Article
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Collagen is characterized by its high content of glycine, proline and hydroxyproline, and is found to exert beneficial effects on joint pain related to activity and osteoarthritis. However, to exert any beneficial effects it is essential that collagen is optimally absorbed. This study aimed to investigate the postprandial absorption of collagen and elucidate the impact of an exogenous enzymatic hydrolysis on absorption rate and bioavailability. A randomized, blinded, cross-over study was conducted where ten healthy male subjects received either 35 g enzymatically hydrolyzed collagen protein (EHC), 35 g non-enzymatically hydrolyzed collagen protein (NC) or placebo (250 mL water) on three nonconsecutive days. Blood samples were drawn before, and up to 240 min following, ingestion and the blood metabolome was characterized by nuclear magnetic resonance (NMR)-based metabolomics. A significant increase in the plasma concentration of nearly all amino acids (AAs) was observed over a 240 min period for both EHC and NC. In addition, the absorption rate and bioavailability of glycine, proline and hydroxyproline were significantly higher for EHC (p < 0.05). In conclusion, ingestion of collagen hydrolysates increases postprandial plasma concentrations of AAs over a period of 240 min, and an enzymatic hydrolysis increases the absorption rate and bioavailability of the collagen-rich AAs glycine, proline and hydroxyproline.
... Indeed, several studies have indicated that collagen peptide (CP) ingestion relieves muscle and joint pain in diseases such as osteoarthritis (Kumar et al. 2015;Flechsenhar and McAlindon 2016;Woo et al. 2017). Some recent studies also indicated reductions in self-reported joint pain in physically active but otherwise healthy individuals (Clark et al. 2008;Zdzieblik et al. 2017). One study has also reported that CP attenuated creatine kinase (CK) activity following muscle-damaging exercise, indicative of enhanced muscle recovery (Lopez et al. 2015). ...
... Irrespective of the precise reason, these findings are consistent with several other studies measuring the effects of CP on subjective muscle soreness. Indeed, CP has consistently been shown to reduce muscle and joint pain in osteoarthritic patients and those with actively related joint pain (Kumar et al. 2015;Woo et al. 2017;Clark et al. 2008;Zdzieblik et al. 2017). Nonetheless, a similarly designed study did not report a pain reduction with CP after EIMD, but perhaps this was due to the small dose (3 g) provided in that study (Lopez et al. 2015). ...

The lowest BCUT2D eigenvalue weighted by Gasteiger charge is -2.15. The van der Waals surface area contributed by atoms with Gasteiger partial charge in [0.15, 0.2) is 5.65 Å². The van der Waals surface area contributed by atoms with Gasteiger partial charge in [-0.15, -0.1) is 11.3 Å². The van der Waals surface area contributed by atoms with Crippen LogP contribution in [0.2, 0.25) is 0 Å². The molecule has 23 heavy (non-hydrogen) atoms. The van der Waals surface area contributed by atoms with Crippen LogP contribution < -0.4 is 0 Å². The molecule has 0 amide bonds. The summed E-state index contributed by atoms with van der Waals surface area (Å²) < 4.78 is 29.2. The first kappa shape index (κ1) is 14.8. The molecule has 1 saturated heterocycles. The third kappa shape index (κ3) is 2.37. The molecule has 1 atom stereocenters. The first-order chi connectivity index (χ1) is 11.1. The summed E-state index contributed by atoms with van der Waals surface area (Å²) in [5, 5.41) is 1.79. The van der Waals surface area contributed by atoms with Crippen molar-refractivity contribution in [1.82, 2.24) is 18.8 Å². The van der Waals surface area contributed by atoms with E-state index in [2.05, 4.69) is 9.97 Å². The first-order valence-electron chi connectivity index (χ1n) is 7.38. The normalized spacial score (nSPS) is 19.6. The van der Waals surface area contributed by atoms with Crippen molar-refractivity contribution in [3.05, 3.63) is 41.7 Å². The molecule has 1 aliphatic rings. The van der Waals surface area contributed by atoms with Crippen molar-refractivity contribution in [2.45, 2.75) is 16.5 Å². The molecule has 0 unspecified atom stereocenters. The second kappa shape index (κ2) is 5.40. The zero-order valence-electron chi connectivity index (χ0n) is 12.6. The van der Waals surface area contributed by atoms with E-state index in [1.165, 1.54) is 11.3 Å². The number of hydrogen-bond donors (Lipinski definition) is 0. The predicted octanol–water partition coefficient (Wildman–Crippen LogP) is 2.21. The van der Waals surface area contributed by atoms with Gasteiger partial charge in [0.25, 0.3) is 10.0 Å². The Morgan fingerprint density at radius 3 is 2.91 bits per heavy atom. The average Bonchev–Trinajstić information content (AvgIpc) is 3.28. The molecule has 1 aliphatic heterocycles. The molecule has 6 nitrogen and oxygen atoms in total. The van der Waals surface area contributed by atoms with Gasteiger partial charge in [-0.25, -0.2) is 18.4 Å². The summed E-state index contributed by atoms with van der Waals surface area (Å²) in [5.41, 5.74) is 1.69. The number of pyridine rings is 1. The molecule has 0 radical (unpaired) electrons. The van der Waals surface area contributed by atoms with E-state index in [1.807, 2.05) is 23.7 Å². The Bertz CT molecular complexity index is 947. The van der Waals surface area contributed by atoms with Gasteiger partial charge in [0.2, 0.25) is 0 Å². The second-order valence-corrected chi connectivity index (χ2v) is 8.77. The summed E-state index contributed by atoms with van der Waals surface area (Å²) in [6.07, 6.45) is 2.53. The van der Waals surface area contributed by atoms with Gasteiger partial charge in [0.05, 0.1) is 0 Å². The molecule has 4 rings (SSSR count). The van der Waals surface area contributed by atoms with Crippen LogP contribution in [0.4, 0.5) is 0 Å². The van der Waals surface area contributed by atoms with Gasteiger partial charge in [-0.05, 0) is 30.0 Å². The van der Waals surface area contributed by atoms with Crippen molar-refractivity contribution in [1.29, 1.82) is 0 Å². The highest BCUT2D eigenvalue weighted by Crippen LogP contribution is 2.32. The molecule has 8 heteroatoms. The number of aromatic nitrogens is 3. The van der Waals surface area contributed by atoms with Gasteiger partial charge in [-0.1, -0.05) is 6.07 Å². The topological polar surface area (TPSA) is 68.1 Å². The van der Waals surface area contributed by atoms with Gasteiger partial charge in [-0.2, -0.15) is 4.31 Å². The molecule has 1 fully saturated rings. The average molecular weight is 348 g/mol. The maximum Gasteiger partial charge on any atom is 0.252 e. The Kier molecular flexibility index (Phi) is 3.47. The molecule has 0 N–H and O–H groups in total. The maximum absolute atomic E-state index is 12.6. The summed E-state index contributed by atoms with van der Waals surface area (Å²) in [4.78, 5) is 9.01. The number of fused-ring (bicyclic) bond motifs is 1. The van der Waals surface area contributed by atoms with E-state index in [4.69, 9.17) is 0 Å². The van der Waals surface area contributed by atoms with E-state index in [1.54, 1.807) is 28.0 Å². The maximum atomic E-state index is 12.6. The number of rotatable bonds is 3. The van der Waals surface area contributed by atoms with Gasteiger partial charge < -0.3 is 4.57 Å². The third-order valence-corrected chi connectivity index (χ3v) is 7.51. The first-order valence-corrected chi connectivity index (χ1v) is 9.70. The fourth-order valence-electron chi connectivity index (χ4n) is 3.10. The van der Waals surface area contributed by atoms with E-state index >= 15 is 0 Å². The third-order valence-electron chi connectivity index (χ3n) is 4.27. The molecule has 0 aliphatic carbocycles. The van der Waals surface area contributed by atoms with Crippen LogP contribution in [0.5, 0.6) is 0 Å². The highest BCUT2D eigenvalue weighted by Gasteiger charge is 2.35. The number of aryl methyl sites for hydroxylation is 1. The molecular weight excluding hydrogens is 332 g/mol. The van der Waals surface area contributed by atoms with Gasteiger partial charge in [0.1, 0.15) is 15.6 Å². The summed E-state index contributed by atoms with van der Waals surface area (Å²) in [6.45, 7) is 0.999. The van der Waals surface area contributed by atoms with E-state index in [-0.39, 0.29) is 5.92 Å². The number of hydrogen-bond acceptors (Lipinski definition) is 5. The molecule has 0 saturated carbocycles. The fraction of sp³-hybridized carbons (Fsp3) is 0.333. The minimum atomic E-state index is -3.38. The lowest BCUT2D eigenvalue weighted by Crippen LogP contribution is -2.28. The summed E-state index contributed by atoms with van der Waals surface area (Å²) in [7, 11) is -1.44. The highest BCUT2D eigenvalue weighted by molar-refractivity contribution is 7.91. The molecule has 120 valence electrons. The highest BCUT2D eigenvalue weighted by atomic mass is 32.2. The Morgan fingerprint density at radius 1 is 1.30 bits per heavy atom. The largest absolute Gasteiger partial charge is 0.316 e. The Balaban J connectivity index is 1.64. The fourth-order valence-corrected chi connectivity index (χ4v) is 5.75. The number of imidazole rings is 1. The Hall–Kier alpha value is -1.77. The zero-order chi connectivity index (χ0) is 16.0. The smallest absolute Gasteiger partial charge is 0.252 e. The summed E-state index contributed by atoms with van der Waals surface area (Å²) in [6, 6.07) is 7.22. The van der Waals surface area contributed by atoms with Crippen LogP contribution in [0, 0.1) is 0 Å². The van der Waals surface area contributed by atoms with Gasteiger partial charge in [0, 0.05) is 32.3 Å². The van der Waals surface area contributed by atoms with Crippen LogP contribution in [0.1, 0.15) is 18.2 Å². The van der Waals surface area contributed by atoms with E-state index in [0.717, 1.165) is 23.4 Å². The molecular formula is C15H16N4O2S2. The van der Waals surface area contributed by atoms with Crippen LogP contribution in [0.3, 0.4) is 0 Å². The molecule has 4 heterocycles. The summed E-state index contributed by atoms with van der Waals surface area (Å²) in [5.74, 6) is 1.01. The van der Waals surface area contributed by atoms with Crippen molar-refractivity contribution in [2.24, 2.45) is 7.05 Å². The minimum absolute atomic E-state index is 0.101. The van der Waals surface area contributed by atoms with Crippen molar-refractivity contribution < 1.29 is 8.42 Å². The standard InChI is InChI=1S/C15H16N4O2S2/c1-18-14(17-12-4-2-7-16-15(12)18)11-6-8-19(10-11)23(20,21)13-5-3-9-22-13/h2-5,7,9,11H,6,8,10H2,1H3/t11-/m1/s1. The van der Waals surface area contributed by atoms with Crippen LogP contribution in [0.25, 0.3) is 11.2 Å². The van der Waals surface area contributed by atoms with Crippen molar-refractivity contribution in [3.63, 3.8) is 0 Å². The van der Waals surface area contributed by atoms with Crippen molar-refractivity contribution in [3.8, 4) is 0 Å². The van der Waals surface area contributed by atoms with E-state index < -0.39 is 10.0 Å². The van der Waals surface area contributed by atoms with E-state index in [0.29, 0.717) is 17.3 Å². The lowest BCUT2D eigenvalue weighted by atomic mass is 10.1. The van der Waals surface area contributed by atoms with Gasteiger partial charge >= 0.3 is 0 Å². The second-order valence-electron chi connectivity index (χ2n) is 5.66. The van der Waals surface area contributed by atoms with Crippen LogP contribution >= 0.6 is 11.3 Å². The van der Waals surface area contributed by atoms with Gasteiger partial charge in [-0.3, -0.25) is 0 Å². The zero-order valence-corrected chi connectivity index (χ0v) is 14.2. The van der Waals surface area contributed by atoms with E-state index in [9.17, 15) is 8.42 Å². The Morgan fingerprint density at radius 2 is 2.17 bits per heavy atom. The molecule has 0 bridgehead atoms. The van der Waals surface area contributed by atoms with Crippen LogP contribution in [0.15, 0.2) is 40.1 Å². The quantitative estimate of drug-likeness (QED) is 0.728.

Article
Full-text available
This study examined whether consuming collagen peptides (CP) before and after strenuous exercise alters markers of muscle damage, inflammation and bone turnover. Using a double-blind, independent group's design, 24 recreationally active males consumed either 20 g day −1 of CP or a placebo control (CON) for 7 days before and 2 days after performing 150 drop jumps. Maximal isometric voluntary contractions, countermovement jumps (CMJ), muscle soreness (200 mm visual analogue scale), pressure pain threshold, Brief Assessment of Mood Adapted (BAM +) and a range of blood markers associated with muscle damage, inflammation and bone turnover C-terminal telopeptide of type 1 collagen (β-CTX) and N-terminal propeptides of type 1 pro-collagen (P1NP) were measured before supplementation (baseline; BL), pre, post, 1.5, 24 and 48 h post-exercise. Muscle soreness was not significantly different in CP and CON (P = 0.071) but a large effect size was evident at 48 h post-exercise, indicative of lower soreness in the CP group (90.42 ± 45.33 mm vs. CON 125.67 ± 36.50 mm; ES = 2.64). CMJ height recovered quicker with CP than CON at 48 h (P = 0.050; CP 89.96 ± 12.85 vs. CON 78.67 ± 14.41% of baseline values; ES = 0.55). There were no statistically significant effects for the other dependent variables (P > 0.05). β-CTX and P1NP were unaffected by CP supplementation (P > 0.05). In conclusion, CP had moderate benefits for the recovery of CMJ and muscle soreness but had no influence on inflammation and bone collagen synthesis.
... Indeed, several studies have indicated that collagen peptide (CP) ingestion relieves muscle and joint pain in diseases such as osteoarthritis (Kumar et al. 2015;Flechsenhar and McAlindon 2016;Woo et al. 2017). Some recent studies also indicated reductions in self-reported joint pain in physically active but otherwise healthy individuals (Clark et al. 2008;Zdzieblik et al. 2017). One study has also reported that CP attenuated creatine kinase (CK) activity following muscle-damaging exercise, indicative of enhanced muscle recovery (Lopez et al. 2015). ...
... Irrespective of the precise reason, these findings are consistent with several other studies measuring the effects of CP on subjective muscle soreness. Indeed, CP has consistently been shown to reduce muscle and joint pain in osteoarthritic patients and those with actively related joint pain (Kumar et al. 2015;Woo et al. 2017;Clark et al. 2008;Zdzieblik et al. 2017). Nonetheless, a similarly designed study did not report a pain reduction with CP after EIMD, but perhaps this was due to the small dose (3 g) provided in that study (Lopez et al. 2015). ...